Mirth, merriment and mayhem are assured from the Mechanicals in A Midsummer Night’s Dream, and the entire 22-strong cast are working their butts off to make this MTC production the best it can be. Not to mention the dozens of talented people doing sound, lighting, costumes, stage management, set building, props and so much more. It’s a big job doing Shakespeare, and it wouldn’t be possible without the inspired leadership of director Lydia Plim and assistant director Bryanne Jardine.
Come to the show – and see for yourself.
Now you might think you've seen it all but Director Lyds is keeping a few things under wraps for a big reveal on opening night. If the costumes that have been revealed already are anything to go by, I can't wait for opening night!
Wow! When I finally see all of the costumes together in any production, I'm always in awe of the talent of our wardrobe mistress, Robyn Crossan. Every production, without fail, Robyn says "I can't do this; there's never enough time; no-one understands the work that needs to be done; this is the last time", but every time she delivers above and beyond anyone's expectations. And this time is no different. Three cheers for an unsung hero of MTC!
These are Director, Lyd's words about the Sneak Preview of dream on Saturday at the Mur'bah Library and in Main Street :-
"A huge thank you to those who participated in the Sneak Preview & Flash Mob performances today.
IT WAS FABULOUS!
We certainly gained a lot of attention and positive engagement from the audiences at the different venues and the feedback was excellent. Terrific publicity for the show and .......... what AMAZING ACTING ! WOW .... as soon as I said GO for each scene ........ The actors just came to life in their characters and performed as well as any group of professional actors I have ever seen for street theatre (and I do not give that sort of praise lightly) ... Congratulations to you all, crew included..... and thank you for your co-operation, diligence, hard work and passion."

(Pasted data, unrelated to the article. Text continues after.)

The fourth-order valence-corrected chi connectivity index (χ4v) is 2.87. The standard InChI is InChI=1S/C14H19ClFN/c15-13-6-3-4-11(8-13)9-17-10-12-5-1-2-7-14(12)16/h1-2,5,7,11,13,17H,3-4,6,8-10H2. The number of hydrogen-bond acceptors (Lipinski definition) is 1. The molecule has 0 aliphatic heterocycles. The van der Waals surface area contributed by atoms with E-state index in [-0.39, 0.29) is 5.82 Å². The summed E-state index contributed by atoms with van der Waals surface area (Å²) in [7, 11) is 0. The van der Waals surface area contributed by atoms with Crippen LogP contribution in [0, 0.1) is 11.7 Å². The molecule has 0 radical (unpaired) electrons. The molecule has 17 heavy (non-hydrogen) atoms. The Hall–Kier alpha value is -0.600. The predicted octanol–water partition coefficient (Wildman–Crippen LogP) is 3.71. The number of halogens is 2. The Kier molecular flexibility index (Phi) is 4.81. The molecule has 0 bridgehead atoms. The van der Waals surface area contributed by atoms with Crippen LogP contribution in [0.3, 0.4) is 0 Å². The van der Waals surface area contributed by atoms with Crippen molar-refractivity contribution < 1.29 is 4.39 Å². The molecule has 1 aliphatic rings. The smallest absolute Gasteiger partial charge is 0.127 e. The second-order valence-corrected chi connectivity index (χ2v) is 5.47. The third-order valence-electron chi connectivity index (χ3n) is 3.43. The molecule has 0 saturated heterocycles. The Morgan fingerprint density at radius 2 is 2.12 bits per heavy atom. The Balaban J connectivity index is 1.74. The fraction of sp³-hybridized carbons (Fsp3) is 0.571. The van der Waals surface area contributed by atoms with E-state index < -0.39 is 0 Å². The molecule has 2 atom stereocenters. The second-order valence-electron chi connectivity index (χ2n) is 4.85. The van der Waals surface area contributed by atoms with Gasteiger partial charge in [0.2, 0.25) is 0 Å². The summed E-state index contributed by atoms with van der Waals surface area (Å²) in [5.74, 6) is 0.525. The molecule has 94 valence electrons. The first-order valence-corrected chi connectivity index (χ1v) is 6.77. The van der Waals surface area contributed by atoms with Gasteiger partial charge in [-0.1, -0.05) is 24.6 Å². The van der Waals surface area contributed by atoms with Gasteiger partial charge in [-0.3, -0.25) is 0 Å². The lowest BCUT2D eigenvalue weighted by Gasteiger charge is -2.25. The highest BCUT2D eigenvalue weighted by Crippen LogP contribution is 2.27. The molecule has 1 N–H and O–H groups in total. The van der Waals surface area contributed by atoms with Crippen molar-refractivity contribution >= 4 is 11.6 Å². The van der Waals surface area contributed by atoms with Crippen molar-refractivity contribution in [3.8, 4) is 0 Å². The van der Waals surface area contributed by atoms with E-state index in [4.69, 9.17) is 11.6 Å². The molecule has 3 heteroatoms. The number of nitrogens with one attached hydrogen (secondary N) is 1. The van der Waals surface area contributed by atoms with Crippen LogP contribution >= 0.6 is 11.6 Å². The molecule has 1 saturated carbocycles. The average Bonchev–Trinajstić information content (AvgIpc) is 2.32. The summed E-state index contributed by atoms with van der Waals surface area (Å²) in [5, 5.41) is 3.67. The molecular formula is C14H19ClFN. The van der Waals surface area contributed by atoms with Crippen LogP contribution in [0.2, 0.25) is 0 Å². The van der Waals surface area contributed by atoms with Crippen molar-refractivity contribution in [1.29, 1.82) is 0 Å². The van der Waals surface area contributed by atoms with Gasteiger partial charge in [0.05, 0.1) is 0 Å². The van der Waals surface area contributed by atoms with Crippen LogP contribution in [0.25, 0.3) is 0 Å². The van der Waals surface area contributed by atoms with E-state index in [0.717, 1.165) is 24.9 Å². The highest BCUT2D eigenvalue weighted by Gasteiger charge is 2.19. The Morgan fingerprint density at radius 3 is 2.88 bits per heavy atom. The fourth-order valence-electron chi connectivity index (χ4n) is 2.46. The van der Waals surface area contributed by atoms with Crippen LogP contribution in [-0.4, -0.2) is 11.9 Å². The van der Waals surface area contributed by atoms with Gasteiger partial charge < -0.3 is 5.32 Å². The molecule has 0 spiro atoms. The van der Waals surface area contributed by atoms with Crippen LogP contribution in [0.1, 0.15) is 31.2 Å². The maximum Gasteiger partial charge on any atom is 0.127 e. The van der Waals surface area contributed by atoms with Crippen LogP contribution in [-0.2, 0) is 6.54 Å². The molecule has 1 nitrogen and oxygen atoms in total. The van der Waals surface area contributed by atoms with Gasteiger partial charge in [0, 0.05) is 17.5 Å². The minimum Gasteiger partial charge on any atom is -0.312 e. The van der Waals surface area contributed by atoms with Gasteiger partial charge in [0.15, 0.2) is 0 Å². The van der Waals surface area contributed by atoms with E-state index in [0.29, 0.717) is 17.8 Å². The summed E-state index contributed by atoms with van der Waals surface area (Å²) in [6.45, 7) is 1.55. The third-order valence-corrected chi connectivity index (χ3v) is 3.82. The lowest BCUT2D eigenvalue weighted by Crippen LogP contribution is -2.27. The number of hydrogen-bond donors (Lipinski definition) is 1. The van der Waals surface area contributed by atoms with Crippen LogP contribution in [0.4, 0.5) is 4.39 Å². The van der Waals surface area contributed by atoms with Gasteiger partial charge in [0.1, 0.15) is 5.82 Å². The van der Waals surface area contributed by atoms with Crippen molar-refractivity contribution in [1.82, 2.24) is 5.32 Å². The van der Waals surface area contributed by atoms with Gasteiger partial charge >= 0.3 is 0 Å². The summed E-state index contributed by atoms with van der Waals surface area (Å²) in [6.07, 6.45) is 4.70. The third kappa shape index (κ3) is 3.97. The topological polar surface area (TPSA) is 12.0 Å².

And below are a few photos from the event:
HAPPY BIRTHDAY, WILL!
A.D. Bryanne baked a birthday cake to celebrate Shakespeare's 450th birthday, and the cast sang 'happy birthday' as Director Lyds cut it.
It took all of 10 seconds for the cast to demolish it!
On this occasion it is timely to remember that his plays are still the pinnacle, his poetry among the finest and many phrases he coined are still in wide usage. There is just no escaping the Bard; his influence on the English language has stood the test of time thus far, with little sign of relenting. Even those who "don't do Shakespeare" speak his words in their daily lives. Most of us will have quoted the playwright thousands of times without knowing it. Ever had "too much of a good thing" (As You Like It) or enjoyed the "Knock, Knock" joke "Knock knock! Who's there?" ( Macbeth) Perhaps friends have "eaten (you) out of house and home" (Henry IV, Part II) or you’ve used the phrases "Mum's the word" (Henry VI, Part II) "A wild goose chase" (Romeo and Juliet) "There's the rub" or "There's method in my madness" (both from Hamlet).
These are just a handful of well-used sayings that come courtesy of Shakespeare.